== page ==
CHAPTER IX. THE LAND QUESTION AND ITS SETTLEMENT

The General Election of 1900 witnessed a wonderful revival of national interest in Ireland. Doubtless if the constituencies had been left to their own devices they would have returned members responsive to the magnificent resolves of the people. But the Parliamentarians were astute manipulators of the political machine: they had for the most part wormed themselves into the good graces of the local leaders, and arranged for their own re-election when the time came. But there was nevertheless a considerable leavening of new members - young, enthusiastic and uncontaminated by the feuds and paltry personalities of an older generation. They brought, as it were, a whiff of the free, democratic air of the country to Parliament with them, and gave an example of fine unselfishness and devotion to duty which did not fail to have their influence on their elder and more cynical brethren. The feud between the Dillonites and Healyites had not, however, been ended with the general treaty of peace. Mr Redmond did not want Mr Healy fought, but in the interests of internal peace Mr Dillon, Mr Davitt and Mr O'Brien appear to have come to the conclusion that they could not have Mr Healy in the new Party. Accordingly, Mr Healy and his friends were fought wherever they allowed themselves to be nominated, and Mr Healy himself was the only one to survive after a desperate contest full of exciting incidents in North Louth.

I made my first bid for Parliamentary honours in the 1900 election, when I had my name put forward as Labour candidate at the South Cork convention. I was not very strongly supported then, but the following May, on the death of Dr Tanner, I was nominated again as Labour candidate for Mid-Cork, and after a memorable tussle at the Divisional Convention I headed the poll by a substantial majority. Hence I write from now onward with what I may claim to be an intimate inside knowledge of affairs.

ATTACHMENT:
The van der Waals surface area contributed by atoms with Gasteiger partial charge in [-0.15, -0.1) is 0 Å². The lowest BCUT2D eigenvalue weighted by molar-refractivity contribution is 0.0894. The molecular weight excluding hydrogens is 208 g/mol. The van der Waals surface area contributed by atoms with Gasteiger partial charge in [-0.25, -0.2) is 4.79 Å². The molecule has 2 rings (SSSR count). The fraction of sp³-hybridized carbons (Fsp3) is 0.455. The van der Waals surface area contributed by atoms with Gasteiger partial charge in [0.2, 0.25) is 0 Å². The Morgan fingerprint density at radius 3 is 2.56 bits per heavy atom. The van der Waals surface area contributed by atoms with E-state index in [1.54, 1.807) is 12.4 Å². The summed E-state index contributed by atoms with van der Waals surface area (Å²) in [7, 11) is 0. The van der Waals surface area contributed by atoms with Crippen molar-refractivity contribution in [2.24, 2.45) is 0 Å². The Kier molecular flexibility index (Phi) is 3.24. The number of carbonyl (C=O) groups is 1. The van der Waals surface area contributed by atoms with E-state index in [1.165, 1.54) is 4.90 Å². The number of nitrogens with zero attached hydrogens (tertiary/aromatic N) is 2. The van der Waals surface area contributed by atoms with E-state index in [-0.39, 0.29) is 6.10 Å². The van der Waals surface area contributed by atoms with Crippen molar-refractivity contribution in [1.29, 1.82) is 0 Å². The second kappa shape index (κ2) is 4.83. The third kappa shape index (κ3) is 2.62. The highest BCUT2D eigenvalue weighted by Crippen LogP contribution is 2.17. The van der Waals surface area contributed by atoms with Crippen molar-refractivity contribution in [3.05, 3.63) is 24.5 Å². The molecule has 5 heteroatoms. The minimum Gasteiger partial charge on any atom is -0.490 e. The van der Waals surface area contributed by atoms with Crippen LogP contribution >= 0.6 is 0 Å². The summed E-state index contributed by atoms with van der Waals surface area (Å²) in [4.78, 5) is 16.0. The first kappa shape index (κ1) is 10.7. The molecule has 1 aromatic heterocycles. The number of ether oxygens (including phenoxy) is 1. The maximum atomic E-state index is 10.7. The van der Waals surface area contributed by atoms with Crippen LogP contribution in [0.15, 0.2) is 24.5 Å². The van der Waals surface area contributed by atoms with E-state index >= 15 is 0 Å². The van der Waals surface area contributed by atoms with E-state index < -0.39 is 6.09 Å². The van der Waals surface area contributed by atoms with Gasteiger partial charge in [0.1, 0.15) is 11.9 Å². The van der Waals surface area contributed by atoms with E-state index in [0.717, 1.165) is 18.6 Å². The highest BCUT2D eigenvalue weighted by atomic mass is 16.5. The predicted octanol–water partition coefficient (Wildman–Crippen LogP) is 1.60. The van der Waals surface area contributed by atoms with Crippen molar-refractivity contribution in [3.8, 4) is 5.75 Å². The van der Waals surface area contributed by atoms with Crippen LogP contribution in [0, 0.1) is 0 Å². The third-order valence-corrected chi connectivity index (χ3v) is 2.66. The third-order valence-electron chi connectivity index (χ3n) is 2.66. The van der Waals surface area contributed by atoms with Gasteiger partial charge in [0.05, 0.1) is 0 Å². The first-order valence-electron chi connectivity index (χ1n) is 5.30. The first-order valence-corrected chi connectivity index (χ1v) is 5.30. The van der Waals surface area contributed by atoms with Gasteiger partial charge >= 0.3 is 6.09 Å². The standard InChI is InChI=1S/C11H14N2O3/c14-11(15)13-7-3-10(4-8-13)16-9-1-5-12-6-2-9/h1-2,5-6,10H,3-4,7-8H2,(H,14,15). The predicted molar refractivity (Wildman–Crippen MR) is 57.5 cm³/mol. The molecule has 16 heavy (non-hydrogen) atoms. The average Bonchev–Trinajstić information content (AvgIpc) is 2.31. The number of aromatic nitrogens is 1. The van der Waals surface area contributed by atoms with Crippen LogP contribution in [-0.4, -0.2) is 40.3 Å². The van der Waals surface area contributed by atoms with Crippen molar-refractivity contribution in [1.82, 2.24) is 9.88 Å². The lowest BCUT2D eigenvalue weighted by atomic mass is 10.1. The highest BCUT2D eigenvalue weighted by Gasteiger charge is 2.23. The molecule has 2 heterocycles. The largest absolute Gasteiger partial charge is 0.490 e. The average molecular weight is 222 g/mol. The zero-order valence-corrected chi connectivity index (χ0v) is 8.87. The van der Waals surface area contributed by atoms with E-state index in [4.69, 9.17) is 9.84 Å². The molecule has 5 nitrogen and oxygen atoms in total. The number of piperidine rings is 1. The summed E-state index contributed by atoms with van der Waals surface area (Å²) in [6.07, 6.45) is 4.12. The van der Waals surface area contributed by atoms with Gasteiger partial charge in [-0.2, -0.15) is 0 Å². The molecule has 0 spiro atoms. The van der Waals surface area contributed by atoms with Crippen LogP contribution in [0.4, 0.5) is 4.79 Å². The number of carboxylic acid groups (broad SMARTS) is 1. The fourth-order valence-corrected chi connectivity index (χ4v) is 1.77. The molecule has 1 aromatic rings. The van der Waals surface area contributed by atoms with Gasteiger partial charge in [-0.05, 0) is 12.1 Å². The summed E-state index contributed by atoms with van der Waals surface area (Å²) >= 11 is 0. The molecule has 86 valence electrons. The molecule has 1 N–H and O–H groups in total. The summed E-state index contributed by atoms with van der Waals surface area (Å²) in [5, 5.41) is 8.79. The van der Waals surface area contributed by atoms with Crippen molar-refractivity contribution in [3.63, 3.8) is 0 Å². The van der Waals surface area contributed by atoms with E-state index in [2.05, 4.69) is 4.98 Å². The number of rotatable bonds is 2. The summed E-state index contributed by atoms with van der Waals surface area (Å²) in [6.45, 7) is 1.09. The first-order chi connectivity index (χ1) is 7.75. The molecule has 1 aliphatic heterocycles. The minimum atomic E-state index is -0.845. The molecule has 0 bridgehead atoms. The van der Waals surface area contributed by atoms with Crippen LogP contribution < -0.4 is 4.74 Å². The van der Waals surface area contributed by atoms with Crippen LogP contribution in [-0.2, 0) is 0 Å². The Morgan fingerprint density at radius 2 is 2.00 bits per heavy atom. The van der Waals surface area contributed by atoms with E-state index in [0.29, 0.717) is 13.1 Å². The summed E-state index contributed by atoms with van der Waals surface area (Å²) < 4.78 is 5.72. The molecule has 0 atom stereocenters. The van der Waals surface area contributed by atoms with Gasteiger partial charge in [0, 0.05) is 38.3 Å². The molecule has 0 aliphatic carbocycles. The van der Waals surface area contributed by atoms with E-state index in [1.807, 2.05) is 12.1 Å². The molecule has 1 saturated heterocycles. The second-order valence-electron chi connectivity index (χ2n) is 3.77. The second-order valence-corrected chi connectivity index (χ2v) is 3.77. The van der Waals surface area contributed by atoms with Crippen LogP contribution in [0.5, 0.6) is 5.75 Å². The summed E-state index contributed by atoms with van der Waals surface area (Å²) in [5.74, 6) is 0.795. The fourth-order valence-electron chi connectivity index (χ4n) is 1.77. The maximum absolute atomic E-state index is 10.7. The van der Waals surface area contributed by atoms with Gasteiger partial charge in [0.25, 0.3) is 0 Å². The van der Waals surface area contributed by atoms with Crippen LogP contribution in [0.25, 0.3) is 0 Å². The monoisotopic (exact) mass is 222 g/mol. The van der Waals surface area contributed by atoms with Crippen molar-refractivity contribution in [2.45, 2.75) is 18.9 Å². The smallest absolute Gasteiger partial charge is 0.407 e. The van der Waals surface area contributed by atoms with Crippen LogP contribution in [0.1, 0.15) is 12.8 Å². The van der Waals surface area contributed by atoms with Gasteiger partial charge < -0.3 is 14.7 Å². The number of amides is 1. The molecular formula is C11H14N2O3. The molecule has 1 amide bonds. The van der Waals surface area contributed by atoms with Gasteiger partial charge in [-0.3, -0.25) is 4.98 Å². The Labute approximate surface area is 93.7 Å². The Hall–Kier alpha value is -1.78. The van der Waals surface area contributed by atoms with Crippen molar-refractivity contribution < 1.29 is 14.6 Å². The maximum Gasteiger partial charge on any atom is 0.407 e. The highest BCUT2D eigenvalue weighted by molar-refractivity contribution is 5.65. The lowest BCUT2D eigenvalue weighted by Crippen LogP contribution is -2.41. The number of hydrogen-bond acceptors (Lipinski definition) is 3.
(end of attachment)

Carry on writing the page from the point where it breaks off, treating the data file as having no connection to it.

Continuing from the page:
The first few years after the 1900 election saw us a solidly united opposition in Parliament for the first time for ten years. Question time was a positive joy to us younger members, who developed almost diabolical capacity for heckling Ministers on every conceivable topic under the sun. Our hostility to the Boer War also brought us into perennial conflict with the Government. The Irish members in a very literal sense once more occupied "the floor of the House," and there were some fierce passages-at-arms, resulting on one occasion in the forcible ejection of a large body of Nationalists by the police - an incident which had no relish for those who were jealous of the prestige and fair fame of the Mother of Parliaments. In Ireland the fight for constitutional reform went on with unabated energy. All the old engines of oppression and repression were at work, and the people proved that they had lost none of their wit or resource in the struggle with the forces of the Crown. Mr George Wyndham, whom I like to look back upon as one of the most courtly and graceful figures in the public life of the past generation, was installed in Dublin Castle as Chief Secretary. I can imagine that nothing could have been more distasteful to his generous spirit than to be obliged to use the hackneyed weapons of brute force in the pursuance of British policy. As an answer to the agitation for compulsory land purchase and a settlement of the western problem Mr Wyndham introduced in 1902 a Land Purchase Bill which fell deplorably short of the necessities of the situation. It would have deprived the tenants of all free will in the matter of the price they would be obliged to sell at, and left them wholly at the mercy of two landlord nominees on the Estates Commissioners, whilst it did not even pretend to find any remedy for the two most crying national scandals of the western "congests" and the homeless evicted tenants. No doubt there were many good and well-meaning men in the Party, and out of it, who thought this Bill should have been accepted as "an instalment of justice." But there are times when to be moderate is to be criminally weak, and this was one of them. It is as certain as anything in life or politics can be that if the Bill of 1902 had been accepted, the Irish tenants would be still going gaily on under the old rent-paying conditions. The United Irish League was still in the first blush of its pristine vigour, and when the delegates of the National Directory came up from the country to Dublin they soon showed the mettle they were made of. They wanted no paltry compromises, and it was then and there decided to enter upon a virile campaign against rack-renters, grazing monopolists and land-grabbers such as would convince the Government in a single winter how grossly they had under-estimated the requirements of the country.